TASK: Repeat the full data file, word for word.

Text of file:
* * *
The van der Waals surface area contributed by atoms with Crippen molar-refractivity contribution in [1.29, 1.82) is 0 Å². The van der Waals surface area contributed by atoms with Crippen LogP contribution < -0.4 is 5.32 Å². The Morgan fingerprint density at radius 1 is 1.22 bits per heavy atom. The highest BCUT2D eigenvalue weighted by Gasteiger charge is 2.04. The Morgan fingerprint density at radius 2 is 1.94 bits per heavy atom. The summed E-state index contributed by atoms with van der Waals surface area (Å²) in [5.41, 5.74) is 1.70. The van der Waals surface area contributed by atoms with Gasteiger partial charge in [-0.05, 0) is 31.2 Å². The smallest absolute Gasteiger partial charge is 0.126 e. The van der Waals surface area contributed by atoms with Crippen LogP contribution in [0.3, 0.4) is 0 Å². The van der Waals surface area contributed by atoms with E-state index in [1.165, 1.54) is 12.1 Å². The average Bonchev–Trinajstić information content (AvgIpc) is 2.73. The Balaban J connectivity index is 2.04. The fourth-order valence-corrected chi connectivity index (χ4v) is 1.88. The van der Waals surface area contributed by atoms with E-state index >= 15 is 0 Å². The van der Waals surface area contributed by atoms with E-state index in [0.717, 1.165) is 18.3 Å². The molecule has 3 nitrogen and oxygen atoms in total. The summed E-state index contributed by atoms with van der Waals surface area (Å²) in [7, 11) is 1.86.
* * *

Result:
The van der Waals surface area contributed by atoms with Crippen molar-refractivity contribution in [1.29, 1.82) is 0 Å². The van der Waals surface area contributed by atoms with Crippen LogP contribution < -0.4 is 5.32 Å². The Morgan fingerprint density at radius 1 is 1.22 bits per heavy atom. The highest BCUT2D eigenvalue weighted by Gasteiger charge is 2.04. The Morgan fingerprint density at radius 2 is 1.94 bits per heavy atom. The summed E-state index contributed by atoms with van der Waals surface area (Å²) in [5.41, 5.74) is 1.70. The van der Waals surface area contributed by atoms with Gasteiger partial charge in [-0.05, 0) is 31.2 Å². The smallest absolute Gasteiger partial charge is 0.126 e. The van der Waals surface area contributed by atoms with Crippen LogP contribution in [0.3, 0.4) is 0 Å². The van der Waals surface area contributed by atoms with E-state index in [1.165, 1.54) is 12.1 Å². The average Bonchev–Trinajstić information content (AvgIpc) is 2.73. The Balaban J connectivity index is 2.04. The fourth-order valence-corrected chi connectivity index (χ4v) is 1.88. The van der Waals surface area contributed by atoms with E-state index >= 15 is 0 Å². The van der Waals surface area contributed by atoms with E-state index in [0.717, 1.165) is 18.3 Å². The molecule has 3 nitrogen and oxygen atoms in total. The summed E-state index contributed by atoms with van der Waals surface area (Å²) in [7, 11) is 1.86.